Monday, April 17, 2017

The Limitations of Children In School Is Also Their Strength

Prevent Disease | Apr 13, 2017 | Mae Chan

Although adults can beat children at most cognitive tasks, new research shows that children's limitations can sometimes be their strength.

Deschoolers maintain that a child's learning should be curiosity-driven rather than dictated by teachers and textbooks, and that forcing kids to adhere to curricula quashes their natural inclination to explore and ask questions because childrne think differently.

In two studies, researchers found that adults were very good at remembering information they were told to focus on, and ignoring the rest. In contrast, 4- to 5-year-olds tended to pay attention to all the information that was presented to them -- even when they were told to focus on one particular item. That helped children to notice things that adults didn't catch because of the grownups' selective attention.

"We often think of children as deficient in many skills when compared to adults. But sometimes what seems like a deficiency can actually be an advantage," said Vladimir Sloutsky, co-author of the study and professor of psychology at The Ohio State University.

"That's what we found in our study. Children are extremely curious and they tend to explore everything, which means their attention is spread out, even when they're asked to focus. That can sometimes be helpful."

The results have important implications for understanding how education environments affect children's learning, he said.

Sloutsky conducted the study with Daniel Plebanek, a graduate student in psychology at Ohio State. Their results will be published in the journal Psychological Science.

The first study involved 35 adults and 34 children who were 4 to 5 years old.

The participants were shown a computer screen with two shapes, with one shape overlaying the other. One of the shapes was red, the other green. The participants were told to pay attention to a shape of a particular color (say, the red shape).

The shapes then disappeared briefly, and another screen with shapes appeared. The participants had to report whether the shapes in the new screen were the same as in the previous screen.

In some cases, the shapes were exactly the same. In other cases, the target shape (the one participants were told to pay attention to) was different. But there were also instances where the non-target shape changed, even though it was not the one participants were told to notice.

Adults performed slightly better than children at noticing when the target shape changed, noticing it 94 percent of the time compared to 86 percent of the time for children.

"But the children were much better than adults at noticing when the non-target shape changed," Sloutsky said. Children noticed that change 77 percent of the time, compared to 63 percent of the time for adults.

"What we found is that children were paying attention to the shapes that they weren't required to," he said. "Adults, on the other hand, tended to focus only on what they were told was needed."

A second experiment involved the same participants. In this case, participants were shown drawings of artificial creatures with several different features. They might have an "X" on their body, or an "O"; they might have a lightning bolt on the end of their tail or a fluffy ball.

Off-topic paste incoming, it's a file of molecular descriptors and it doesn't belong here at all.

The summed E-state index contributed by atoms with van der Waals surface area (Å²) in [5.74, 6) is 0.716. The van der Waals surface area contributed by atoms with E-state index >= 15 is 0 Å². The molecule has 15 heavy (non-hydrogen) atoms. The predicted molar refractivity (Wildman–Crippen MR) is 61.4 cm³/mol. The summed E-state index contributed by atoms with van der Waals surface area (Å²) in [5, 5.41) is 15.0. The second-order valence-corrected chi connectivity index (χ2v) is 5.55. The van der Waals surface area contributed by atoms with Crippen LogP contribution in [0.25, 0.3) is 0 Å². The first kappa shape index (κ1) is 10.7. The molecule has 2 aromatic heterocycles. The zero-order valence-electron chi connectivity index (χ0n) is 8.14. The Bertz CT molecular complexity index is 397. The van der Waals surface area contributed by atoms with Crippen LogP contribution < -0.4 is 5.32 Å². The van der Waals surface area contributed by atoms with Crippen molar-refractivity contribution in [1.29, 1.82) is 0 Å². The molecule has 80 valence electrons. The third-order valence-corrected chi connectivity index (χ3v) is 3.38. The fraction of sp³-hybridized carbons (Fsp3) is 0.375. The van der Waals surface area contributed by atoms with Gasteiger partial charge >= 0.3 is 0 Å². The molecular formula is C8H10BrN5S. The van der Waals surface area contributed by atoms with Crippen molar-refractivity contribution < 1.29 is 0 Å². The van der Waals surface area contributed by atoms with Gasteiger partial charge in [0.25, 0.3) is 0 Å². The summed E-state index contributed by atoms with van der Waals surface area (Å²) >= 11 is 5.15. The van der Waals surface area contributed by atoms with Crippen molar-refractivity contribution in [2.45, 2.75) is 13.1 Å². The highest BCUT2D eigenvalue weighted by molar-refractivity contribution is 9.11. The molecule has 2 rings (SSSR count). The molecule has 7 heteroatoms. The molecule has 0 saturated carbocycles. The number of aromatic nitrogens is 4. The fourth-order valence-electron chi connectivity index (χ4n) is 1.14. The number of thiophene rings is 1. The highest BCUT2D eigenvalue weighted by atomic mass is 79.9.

Participants were asked to find one feature, such as the "X" on the body among the "Os." They weren't told anything about the other features. Thus, their attention was attracted to "X" and "O", but not to the other features. Both children and adults found the "X" well, with adults being somewhat more accurate than children.

But when those features appeared on creatures in later screens, there was a big difference in what participants remembered. For features they were asked to attend to (i.e., "X" and "O"), adults and children were identical in remembering these features. But children were substantially more accurate than adults (72 percent versus 59 percent) at remembering features that they were not asked to attend to, such as the creatures' tails.

"The point is that children don't focus their attention as well as adults, even if you ask them to," Sloutsky said. "They end up noticing and remembering more."

Sloutsky said that adults would do well at noticing and remembering the ignored information in the studies, if they were told to pay attention to everything. But their ability to focus attention has a cost -- they miss what they are not focused on.

The ability of adults to focus their attention -- and children's tendency to distribute their attention more widely -- both have positives and negatives.

"The ability to focus attention is what allows adults to sit in two-hour meetings and maintain long conversations, while ignoring distractions," Sloutsky said.

"But young children's use of distributed attention allows them to learn more in new and unfamiliar settings by taking in a lot of information."

The fact that children don't always do as well at focusing attention also shows the importance of designing the right learning environment in classrooms, Sloutsky said.

"Children can't handle a lot of distractions. They are always taking in information, even if it is not what you're trying to teach them. We need to make sure that we are aware of that and design our classrooms, textbooks and educational materials to help students succeed.

"Perhaps a boring classroom or a simple black and white worksheet means less distraction and more successful learning," Sloutsky added.

The research was supported by grants from the National Institutes of Health and the National Institute for Educational Science.

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